Later in the film, during multiple scenes involving Hamlet and Ophelia, both together and respectively, these visualized thoughts return, this time as memories. Both Hamlet and Ophelia frequently relive some of their more loving and intimate moments. This is a very interesting decision on Branagh’s part because it speaks to the relationship between Hamlet and Ophelia; clearly, based on these memories the two hold, their relationship was passionate and devoted. That said, the fact that Hamlet casts her aside for revenge makes his character less tolerable; seemingly callous, but more certainly mad.
Branagh’s decision to include visual montages to match character’s thoughts and memories is a risk because it removes even more of the play’s ambiguity and makes even stronger claims about the characters and their actions. Yet, in some ways this risk pays off; the montages expand the characterization and help contemporary audiences grapple with the difficult language and its dexterous ideas through visual associations. However, these montages also fail because they are unreliable. Sure, the audience learns more of Ophelia from her memories of Hamlet, but where is the visual montage when Gertrude (Julie Christie) tells of Ophelia’s death. If Branagh chooses to show the audience some events that happen “off stage,” some even prior to the play’s exposition, why not show us everything? Hamlet is full of characters explaining/discussing events for the audience to see, so why is Branagh particular about which he visualizes? Gertrude’s story about Ophelia’s accidental drowning is curious; how would she know the details of how Ophelia’s dress floated on the surface of the water before saturating and slowly dragging her body underwater if she, Gertrude, was not present when Ophelia died? And, if she was present, why didn’t she save her? There is considerably ambiguity in this monologue, but Branagh avoids it all together; his Gertrude remains rather unexplored. While some characters are overexposed others are barely tapped at all.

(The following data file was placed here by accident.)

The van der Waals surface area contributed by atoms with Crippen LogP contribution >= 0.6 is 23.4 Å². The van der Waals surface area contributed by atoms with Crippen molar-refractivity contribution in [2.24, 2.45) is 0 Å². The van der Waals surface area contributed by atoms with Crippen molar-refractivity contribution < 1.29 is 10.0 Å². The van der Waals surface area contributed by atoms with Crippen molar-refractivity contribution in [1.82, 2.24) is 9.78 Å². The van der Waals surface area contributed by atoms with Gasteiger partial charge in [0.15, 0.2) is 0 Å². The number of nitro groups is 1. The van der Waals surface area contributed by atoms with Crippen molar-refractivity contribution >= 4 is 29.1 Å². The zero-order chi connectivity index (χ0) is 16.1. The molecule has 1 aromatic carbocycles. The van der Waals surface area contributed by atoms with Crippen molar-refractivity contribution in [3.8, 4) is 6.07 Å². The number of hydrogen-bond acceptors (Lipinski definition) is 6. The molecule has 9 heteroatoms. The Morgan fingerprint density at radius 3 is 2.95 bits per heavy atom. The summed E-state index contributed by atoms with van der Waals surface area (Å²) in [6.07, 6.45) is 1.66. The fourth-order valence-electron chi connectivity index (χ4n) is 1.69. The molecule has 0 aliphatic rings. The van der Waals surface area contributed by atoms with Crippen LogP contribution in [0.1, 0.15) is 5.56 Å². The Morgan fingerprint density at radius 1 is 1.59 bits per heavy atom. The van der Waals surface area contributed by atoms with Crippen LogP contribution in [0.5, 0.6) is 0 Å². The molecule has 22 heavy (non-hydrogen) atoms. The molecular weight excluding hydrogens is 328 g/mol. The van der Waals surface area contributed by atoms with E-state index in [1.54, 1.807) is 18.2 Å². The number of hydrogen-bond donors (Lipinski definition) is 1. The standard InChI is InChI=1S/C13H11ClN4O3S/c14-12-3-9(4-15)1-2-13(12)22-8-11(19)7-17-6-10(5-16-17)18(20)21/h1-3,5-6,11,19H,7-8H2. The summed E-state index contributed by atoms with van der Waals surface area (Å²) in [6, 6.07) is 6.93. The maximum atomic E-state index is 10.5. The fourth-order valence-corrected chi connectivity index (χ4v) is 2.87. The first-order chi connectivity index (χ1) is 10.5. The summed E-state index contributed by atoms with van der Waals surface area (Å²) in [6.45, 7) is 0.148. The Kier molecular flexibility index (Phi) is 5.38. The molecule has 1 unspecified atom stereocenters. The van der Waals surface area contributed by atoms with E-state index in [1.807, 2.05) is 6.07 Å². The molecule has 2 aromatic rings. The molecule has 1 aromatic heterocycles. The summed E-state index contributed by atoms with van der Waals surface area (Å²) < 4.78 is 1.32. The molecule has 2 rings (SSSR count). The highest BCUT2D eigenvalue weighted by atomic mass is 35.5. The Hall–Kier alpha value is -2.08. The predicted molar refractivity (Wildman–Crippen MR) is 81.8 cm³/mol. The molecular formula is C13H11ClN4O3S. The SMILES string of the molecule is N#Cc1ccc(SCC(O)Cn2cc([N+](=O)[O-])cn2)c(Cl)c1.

In all, Branagh’s Hamlet, like all Shakespeare performed adaptations, reduces the play’s ambiguity, but does so in clever and considerate ways. Yet, beyond figuring out where to block actors, how to perform scenes, and where to set said scenes, Branagh attempts to add more to his adaptation by creating this visualized thoughts and memories, and that is the weakest part of the film. The audience cannot be privy to the characters minds one scene and complete excluded the next; it is not credible. Ultimately, there is no rhyme or reason to which thoughts and remembrances are visualized, and that inconsistency feels incomplete. While the film is well constructed and entertaining, Branagh’s Hamlet falls short. There is no question…the play is the thing, not the film.